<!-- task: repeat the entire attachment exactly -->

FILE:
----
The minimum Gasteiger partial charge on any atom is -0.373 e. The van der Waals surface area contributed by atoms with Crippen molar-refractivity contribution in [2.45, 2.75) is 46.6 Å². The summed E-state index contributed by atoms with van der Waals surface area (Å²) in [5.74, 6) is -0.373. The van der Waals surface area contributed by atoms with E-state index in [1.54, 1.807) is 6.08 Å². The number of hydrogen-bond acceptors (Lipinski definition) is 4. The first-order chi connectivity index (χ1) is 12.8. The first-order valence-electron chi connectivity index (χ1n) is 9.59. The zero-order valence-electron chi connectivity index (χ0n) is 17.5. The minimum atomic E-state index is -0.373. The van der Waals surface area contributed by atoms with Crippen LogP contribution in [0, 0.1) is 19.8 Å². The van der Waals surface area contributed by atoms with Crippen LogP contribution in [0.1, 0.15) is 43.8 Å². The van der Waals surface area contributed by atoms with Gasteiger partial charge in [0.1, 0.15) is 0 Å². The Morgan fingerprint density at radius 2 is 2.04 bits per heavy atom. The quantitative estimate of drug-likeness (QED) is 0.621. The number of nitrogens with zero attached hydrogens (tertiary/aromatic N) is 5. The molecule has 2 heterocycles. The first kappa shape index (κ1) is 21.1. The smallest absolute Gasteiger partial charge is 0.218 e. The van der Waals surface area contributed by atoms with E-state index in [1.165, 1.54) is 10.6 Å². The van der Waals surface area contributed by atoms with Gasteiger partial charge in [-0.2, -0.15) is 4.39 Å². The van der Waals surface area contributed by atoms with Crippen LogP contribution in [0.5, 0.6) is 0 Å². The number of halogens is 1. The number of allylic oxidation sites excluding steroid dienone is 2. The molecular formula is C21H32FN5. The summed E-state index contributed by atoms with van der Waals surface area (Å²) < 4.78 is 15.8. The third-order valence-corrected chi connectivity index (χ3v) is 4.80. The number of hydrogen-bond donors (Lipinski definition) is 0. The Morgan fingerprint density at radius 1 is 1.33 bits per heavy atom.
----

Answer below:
The minimum Gasteiger partial charge on any atom is -0.373 e. The van der Waals surface area contributed by atoms with Crippen molar-refractivity contribution in [2.45, 2.75) is 46.6 Å². The summed E-state index contributed by atoms with van der Waals surface area (Å²) in [5.74, 6) is -0.373. The van der Waals surface area contributed by atoms with E-state index in [1.54, 1.807) is 6.08 Å². The number of hydrogen-bond acceptors (Lipinski definition) is 4. The first-order chi connectivity index (χ1) is 12.8. The first-order valence-electron chi connectivity index (χ1n) is 9.59. The zero-order valence-electron chi connectivity index (χ0n) is 17.5. The minimum atomic E-state index is -0.373. The van der Waals surface area contributed by atoms with Crippen LogP contribution in [0, 0.1) is 19.8 Å². The van der Waals surface area contributed by atoms with Crippen LogP contribution in [0.1, 0.15) is 43.8 Å². The van der Waals surface area contributed by atoms with Gasteiger partial charge in [0.1, 0.15) is 0 Å². The Morgan fingerprint density at radius 2 is 2.04 bits per heavy atom. The quantitative estimate of drug-likeness (QED) is 0.621. The number of nitrogens with zero attached hydrogens (tertiary/aromatic N) is 5. The molecule has 2 heterocycles. The first kappa shape index (κ1) is 21.1. The smallest absolute Gasteiger partial charge is 0.218 e. The van der Waals surface area contributed by atoms with E-state index in [1.165, 1.54) is 10.6 Å². The van der Waals surface area contributed by atoms with Gasteiger partial charge in [-0.2, -0.15) is 4.39 Å². The van der Waals surface area contributed by atoms with Crippen LogP contribution in [0.5, 0.6) is 0 Å². The number of halogens is 1. The number of allylic oxidation sites excluding steroid dienone is 2. The molecular formula is C21H32FN5. The summed E-state index contributed by atoms with van der Waals surface area (Å²) < 4.78 is 15.8. The third-order valence-corrected chi connectivity index (χ3v) is 4.80. The number of hydrogen-bond donors (Lipinski definition) is 0. The Morgan fingerprint density at radius 1 is 1.33 bits per heavy atom.